Since most of America's eligible voters fail to exercise that privilege the case can be made that as bad as our government is, we asked for it? After all, when most of the population doesn't vote they are telling politicians that they don't care one way or the other what they do.
But if Americans don't care enough to save ourselves should the rest of the world have to suffer from our economic and foreign policies? Everytime an American does or does not cast a vote he/she not only affects his/her own life but the lives of millions of people around the globe.
Think about it!
ABC News: Why Do So Few People Vote in the U.S.?
Read the entire article at: http://abcnews.go.com/Politics/wireStory?id=2629866&page=1
WASHINGTON - Government of the people, by the people, will be missing a lot of people Election Day. It's a persistent riddle in a country that thinks of itself as the beacon of democracy.Summarized by Copernic Summarizer
Why do so few share the light?
Compare U.S. voting with foreign voting and it's not a pretty sight.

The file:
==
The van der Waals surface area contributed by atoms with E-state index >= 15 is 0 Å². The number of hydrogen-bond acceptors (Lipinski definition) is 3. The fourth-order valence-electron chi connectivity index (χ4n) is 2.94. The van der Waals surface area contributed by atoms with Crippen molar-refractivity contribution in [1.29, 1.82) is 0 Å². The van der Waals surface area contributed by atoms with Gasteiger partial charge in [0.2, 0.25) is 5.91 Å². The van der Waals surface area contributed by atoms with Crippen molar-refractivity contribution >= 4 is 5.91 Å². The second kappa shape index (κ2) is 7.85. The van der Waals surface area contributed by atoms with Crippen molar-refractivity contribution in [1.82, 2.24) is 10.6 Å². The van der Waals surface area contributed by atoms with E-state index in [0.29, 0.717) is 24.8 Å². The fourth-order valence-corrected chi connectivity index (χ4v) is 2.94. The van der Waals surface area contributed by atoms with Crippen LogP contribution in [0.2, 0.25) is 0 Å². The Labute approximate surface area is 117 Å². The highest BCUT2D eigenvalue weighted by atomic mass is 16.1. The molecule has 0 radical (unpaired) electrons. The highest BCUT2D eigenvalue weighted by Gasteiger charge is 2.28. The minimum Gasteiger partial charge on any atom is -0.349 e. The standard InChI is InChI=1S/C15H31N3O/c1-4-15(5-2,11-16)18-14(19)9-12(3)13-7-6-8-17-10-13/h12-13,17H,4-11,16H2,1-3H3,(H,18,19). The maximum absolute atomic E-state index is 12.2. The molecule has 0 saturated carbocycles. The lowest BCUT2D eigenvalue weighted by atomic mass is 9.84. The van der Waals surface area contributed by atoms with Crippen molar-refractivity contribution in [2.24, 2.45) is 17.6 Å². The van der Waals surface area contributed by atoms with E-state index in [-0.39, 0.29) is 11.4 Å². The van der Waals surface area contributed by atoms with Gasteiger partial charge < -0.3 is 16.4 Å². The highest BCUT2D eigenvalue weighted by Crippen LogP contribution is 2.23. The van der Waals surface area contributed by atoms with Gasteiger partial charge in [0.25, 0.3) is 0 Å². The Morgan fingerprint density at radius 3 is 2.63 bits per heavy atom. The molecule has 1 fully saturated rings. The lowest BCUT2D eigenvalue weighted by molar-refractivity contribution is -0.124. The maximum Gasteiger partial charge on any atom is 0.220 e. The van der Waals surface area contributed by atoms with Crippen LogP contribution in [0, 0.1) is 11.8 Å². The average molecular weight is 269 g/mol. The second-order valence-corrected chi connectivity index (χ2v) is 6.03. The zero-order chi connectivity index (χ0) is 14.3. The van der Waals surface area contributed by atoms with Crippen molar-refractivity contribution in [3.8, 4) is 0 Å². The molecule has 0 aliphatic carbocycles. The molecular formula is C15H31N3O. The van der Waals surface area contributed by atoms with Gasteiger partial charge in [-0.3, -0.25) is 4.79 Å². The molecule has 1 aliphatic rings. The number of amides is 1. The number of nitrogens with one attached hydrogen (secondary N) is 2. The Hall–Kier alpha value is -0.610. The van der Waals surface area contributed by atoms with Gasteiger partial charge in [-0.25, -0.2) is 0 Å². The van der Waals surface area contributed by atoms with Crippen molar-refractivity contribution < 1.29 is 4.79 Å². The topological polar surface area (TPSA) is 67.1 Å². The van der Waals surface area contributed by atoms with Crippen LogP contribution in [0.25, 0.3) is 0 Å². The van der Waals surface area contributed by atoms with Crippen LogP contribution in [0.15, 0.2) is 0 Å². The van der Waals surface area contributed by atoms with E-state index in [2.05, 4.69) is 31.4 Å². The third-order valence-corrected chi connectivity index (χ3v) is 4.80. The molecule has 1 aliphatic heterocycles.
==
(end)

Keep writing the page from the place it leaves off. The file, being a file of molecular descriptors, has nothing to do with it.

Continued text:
Americans are less apt to vote than are people in other old democracies, in new ones, in dangerous places, dirt poor ones, freezing cold ones, stinking hot ones and highly dysfunctional ones.
Even that theocratic "axis of evil," Iran, has bragging rights over the United States in this regard. So does chaotic Iraq, where an estimated 70 percent of voters cast ballots in December parliamentary elections.
Participation, paradoxically, is highest in states where making it to a polling station can be misery on a wintry day. Minnesota, Alaska, Maine, New Hampshire, South Dakota, Wisconsin and Wyoming are among states that lead the nation in getting voters out, and they put the Sunbelt to shame.
In 2004, a polarized year when everyone remembered the near dead heat four years earlier, turnout climbed over 60 percent edging a little closer to the likes of Iran, Iceland and Somalia.
Some of the best states for voter turnout have conveniences such as same-day registration. But it is their culture of civic engagement that is most credited for their relative success.
The expansion of absentee voting in many states has yet to produce a clear spike in overall participation.
The United States lags about 130 countries in voter participation. Discount ones that enforce compulsory voting laws fewer than a dozen and America's standing hardly improves.